The premise of the paleo diet is an easy one. It is a diet, and a way of life, based on what cavemen probably ate about 10,000 years ago during the Paleolithic period, mainly plants and animals. Some scientists debate the type of foods that were probably eaten at the time but most agree on the basics.
Also referred to as the Caveman, Primal, or Hunter-Gatherer diet, the paleo fitness plan is really about eating healthy foods and leading a healthy, pure life. Plenty of research validates the benefits of all natural, whole foods.
The paleo diet primarily includes these main types of foods:
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How to Eat Paleo
Vegetables – While the paleo diet generally includes types of food, there is a method to how to eat those permitted food types as well. Vegetables and fungi should be consumed raw. The reasoning is that cooked vegetables lose nutrients and canned vegetables have unhealthy additives and so for Paleo dieters the basic rule to follow is that if a vegetable can’t be eaten in its raw state it should not be included in the diet.
Fruits – As for fruits, fresh fruits of all types are usually allowed on most paleo diets. However, some fruits like grapes, melons, and dried fruits are higher in natural sugars and aren’t recommended for people who need to lose weight or limit their sugar intake. Fruit juices with added sugar should be avoided.
Eggs and Poultry – Eggs are allowed in a Paleo diet and are actuallyone of the most essential ingredients in a paleo diet. Since they come from animals, eggs are included in the meat group. In order for eggs to be appropriate for paleo dieting, however, the animals that produce the egg should ideally be fed all natural organic foods. For instance, chickens need to eat greens, grain, and insects.
Meat and Fish – Meats that are low in fat are considered more realistic of what Paleolithic man would have eaten but this is another area of disagreement among scientists. Today’s meats contain high amounts of saturated fats and that alone is reason to choose leaner cuts of meat. In order to be appropriate for a paleo diet, cattle should be grass fed in pasture and fish should be fresh and fed what fish in the wild eat. Breading is a grain and is not permitted on cooked meat or fish.
Nuts and Seeds – Healthy nuts and seeds are allowed but those who want to watch their weight would do well to limit nuts and seeds to about 4 oz. a day. Flaxseed is especially beneficial. Cashews can’t be eaten raw and therefore shouldn’t be considered for consumption. Peanuts are classified as legumes and are not allowed on a paleo diet.
Getting Reacquainted with Healthy Food Choices
Today packaged, processed, and canned foods are filled with artificial additives and ingredients which certainly did not exist in the Paleolithic era. But more importantly, they are not ideal for a healthy, pure way of living. A paleo diet re-introduces the body to the way human beings were meant to eat. All natural, low-fat, organic, and simple foods act as fuel that supports the optimum performance of the physical body, and this is one of the top reasons a person might opt to adopt a paleo diet and lifestyle.
Many people today love dairy, and rather than using it sparingly, you might find it on a daily diet for someone who is not paleo. But dairy products are one of the most fatty and processed food type available today, so it is certainly one to be wary of when seeking to live a healthy lifestyle. That said, dairy isn’t permitted on a paleo diet but coconut milk and unsweetened almond milk can be used as a healthy replacement for cow’s milk. Recommended beverages also include water, and lots of it, and natural teas, hot or cold.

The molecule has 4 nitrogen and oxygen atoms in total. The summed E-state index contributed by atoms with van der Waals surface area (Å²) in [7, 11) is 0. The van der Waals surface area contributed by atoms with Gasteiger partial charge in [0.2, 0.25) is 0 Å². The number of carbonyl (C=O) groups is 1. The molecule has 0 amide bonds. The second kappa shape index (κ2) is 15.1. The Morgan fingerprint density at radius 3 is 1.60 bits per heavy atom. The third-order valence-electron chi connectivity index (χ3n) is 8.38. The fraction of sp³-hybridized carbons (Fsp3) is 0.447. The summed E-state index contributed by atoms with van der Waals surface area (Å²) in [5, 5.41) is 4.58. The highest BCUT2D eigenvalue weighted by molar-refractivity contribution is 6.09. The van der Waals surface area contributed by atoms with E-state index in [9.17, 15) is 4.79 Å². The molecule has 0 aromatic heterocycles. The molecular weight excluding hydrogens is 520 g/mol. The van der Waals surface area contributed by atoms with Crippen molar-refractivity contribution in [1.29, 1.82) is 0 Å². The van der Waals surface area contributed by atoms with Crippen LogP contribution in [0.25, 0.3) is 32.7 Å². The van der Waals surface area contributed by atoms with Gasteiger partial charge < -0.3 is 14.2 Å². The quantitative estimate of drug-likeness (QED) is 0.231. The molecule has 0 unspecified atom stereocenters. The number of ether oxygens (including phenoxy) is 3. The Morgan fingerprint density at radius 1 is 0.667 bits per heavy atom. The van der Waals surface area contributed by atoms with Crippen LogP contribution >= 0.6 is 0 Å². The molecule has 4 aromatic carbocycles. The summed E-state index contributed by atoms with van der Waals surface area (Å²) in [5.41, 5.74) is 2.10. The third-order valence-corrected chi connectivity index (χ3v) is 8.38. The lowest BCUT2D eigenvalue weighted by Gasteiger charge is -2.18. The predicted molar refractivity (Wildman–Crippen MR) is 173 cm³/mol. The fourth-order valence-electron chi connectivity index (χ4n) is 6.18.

There isn’t any way to determine exactly what type of foods were available in the Paleolithic era, but the common “don'ts” of a paleo diet revolve around foods that have to be cooked or processed before consumption, because that signals that it is a food type that became available and more popular after that point in time.Palio dieters don’t eat the following foods:
- Starchy tubers
- Processed Oils
- Refined sugar
- Refined salt
- Artificial sweeteners
Restricted Foods and Misconceptions
Most people think that peas and green beans are vegetables but they’re actually classified as legumes. Disagreements have arisen about whether tuber or root vegetables, like potatoes, sweet potatoes, beets and yams, should be included on the menu.
Also, studies revealed that the ash of some ancient fires contained wild grains and roasted kernels, but the belief is that a large amount of grain wouldn’t have been harvested at one time and therefore wouldn’t have been available in the Paleolithic time. This has made the use of grain, including corn, not permitted on a paleo diet.
Creative substitutions can be made for certain foods. For instance, butter can be replaced with coconut oil and almond flour can be used in place of white flour. Stevia is a great substitute for sugar and artificial sweeteners. Use honey and pure maple syrup sparingly.
The Paleo diet has truly become a massively popular type of diet in mainstream culture, and while it might seem like a fad, it is rooted in tried and true health-conscious facts about food and consumption. This leads us to believe that is here to stay.
It’s worthwhile to point out that Paleo diets are not all identical. Like different kinds of vegetarian diets, depending on the author of the paleo diet chosen, there will most likely be some deviations in foods that are allowed and others that are not. The important thing is to eat more all natural foods, especially in their raw forms, and to continually strive to lead a healthy life with full awareness of what you’re putting into your body. It's worth it to change poor eating habits and focus on the healthy benefits of a paleo diet.